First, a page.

... or maybe a high fiber drink (Tang)?  The best soil ammendment would be "biochar" which is basically charcoal.  It is possible to make charcoal from the sawdust & slabs, but again, you need to start with dry material.  I've thought about chunk charcoal for barbecues, as well.  Will have to get some other projects out of the way first, though.  Ultimately, it would be cool to run the sawmill on wood gas.  Lots of info on the internet.

https://www.youtube.com/watch?v=iqHDB17Kjbw

Baron
Baron's picture

That is pretty cool

OL' Purple Pete
OL' Purple Pete's picture

I'm going to try to make a Cam Lock for my little LM2000.I looked at the new frontier sawmill.And look close enough you see peices copied from the new hd36 another mill to make cheaper mill.I have to wait till the 10 or 15th of may for the snow to leave.And hopefully for the ground to dry out,Mud from the deepest part of,Well you know lol.When id perfect it I'll leave a note here .And I just seen someone make a a raise and lower head works for their mill.And now that made tinker start to draw one for my little LM2000.To bad Nowoods don't have there own photo site to put photos for us all to see.Well if GOD is willing and the ground dries out I'll make a CamLock for the LM2000,I'll be doing it on rainy days.

OL' Purple Pete
OL' Purple Pete's picture

laugh I'm laughing at my cam dog I made.I'm at stage 2 out of stage 4.

                                                                                                           enlightened  Stage 1 = first sat there on stool in the basement while it was raining out,I drew up a plan on cam dog on paper and then tried it on cardboard lol.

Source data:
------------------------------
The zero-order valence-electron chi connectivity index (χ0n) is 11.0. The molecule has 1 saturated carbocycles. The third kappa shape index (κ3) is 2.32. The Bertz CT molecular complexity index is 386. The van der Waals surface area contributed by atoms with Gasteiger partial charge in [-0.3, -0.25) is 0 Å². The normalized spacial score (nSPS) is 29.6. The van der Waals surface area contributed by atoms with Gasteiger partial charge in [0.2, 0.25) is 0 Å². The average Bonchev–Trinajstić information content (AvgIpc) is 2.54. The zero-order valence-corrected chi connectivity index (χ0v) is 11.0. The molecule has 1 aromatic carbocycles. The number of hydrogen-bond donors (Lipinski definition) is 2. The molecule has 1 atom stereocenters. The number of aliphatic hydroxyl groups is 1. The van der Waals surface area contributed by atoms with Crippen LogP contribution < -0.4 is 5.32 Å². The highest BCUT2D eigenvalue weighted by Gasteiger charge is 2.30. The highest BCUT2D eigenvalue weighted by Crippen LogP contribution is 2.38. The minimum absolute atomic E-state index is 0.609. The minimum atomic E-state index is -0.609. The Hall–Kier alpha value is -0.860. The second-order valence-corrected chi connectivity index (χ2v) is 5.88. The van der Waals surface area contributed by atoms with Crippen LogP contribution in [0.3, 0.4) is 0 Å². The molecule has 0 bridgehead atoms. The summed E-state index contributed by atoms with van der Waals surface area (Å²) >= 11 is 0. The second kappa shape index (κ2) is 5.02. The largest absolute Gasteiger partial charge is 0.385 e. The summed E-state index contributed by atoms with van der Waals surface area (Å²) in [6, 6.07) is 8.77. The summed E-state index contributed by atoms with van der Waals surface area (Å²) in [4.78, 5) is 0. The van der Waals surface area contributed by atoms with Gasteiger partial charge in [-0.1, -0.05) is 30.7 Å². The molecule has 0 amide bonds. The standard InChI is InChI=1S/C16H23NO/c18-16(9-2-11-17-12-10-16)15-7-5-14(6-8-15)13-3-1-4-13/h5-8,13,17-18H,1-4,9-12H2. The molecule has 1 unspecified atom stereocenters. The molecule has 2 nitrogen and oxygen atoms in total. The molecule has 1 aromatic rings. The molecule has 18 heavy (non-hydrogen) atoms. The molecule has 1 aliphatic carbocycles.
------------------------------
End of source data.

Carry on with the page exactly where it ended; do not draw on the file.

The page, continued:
Stage 2= I made a wooden (fred flinstone) working model.Now that worked in theory laugh .Now HEAVEN forbid lol on the next stage.blush That will be made with metal lol lmao not with wood,screws and nails.

                                                                A few days before I get to this stage 3. 

                                        Stage 3 = made with metal and will be testing it out lol, chuckle, fingers crossed and alot of prayers.

 Stage 4 = then paint it. 

r.garrison1
r.garrison1's picture

While I continue to find a good binder for the sawdust, I'll throw in another vote for making small clamps on the fly.

I've found that I can grab a small steel bar (about 3" long X 1" wide), give it a bit of a bend in the middle (so one end is off the bunk); that and a vice grip makes a good low-level clamp.

If it is wider than the bunk. I can clamp it, then pound the back side with a hammer to grip in the log better.

It's getting so I don't use the store-bought clamp when I'm cutting against the stops at the lowest position; the home made ones are so easy.

OL' Purple Pete
OL' Purple Pete's picture

I seen this on the forestry forum,.I asked for some ideas on how to DIY log dogs for bandmill.Well some guy built them EXTRA Heavy duty.So with a little small thought I copied and crossed breed the OS27 band mill & LM2000 to make mine.Still got to get materail and drill press and mig welder home to complete the job.Not really that hard once you think about how to do it.I drew it out on paper and then proceeded to make one out of wood and Nails , wood screws, some pieces of plywood also.And a rubber band to return the point,acting like a spring to return the tip back from the log.I'll put on the norwoods forum on facebook.I found it easier to do so.For me to post a photo here FORGET IT,LOST CAUSE FOR ME,NOT PUTER SAVY.

 

 

 

Post Oakie
Post Oakie's picture

Sounds interesting.  I'll look for it on Facebook.  They've made adding photos a lot easier.  Just click on the photo icon (far right-- I think it is supposed to look like a picture of mountains) above the text entry area, then select the file you want to add.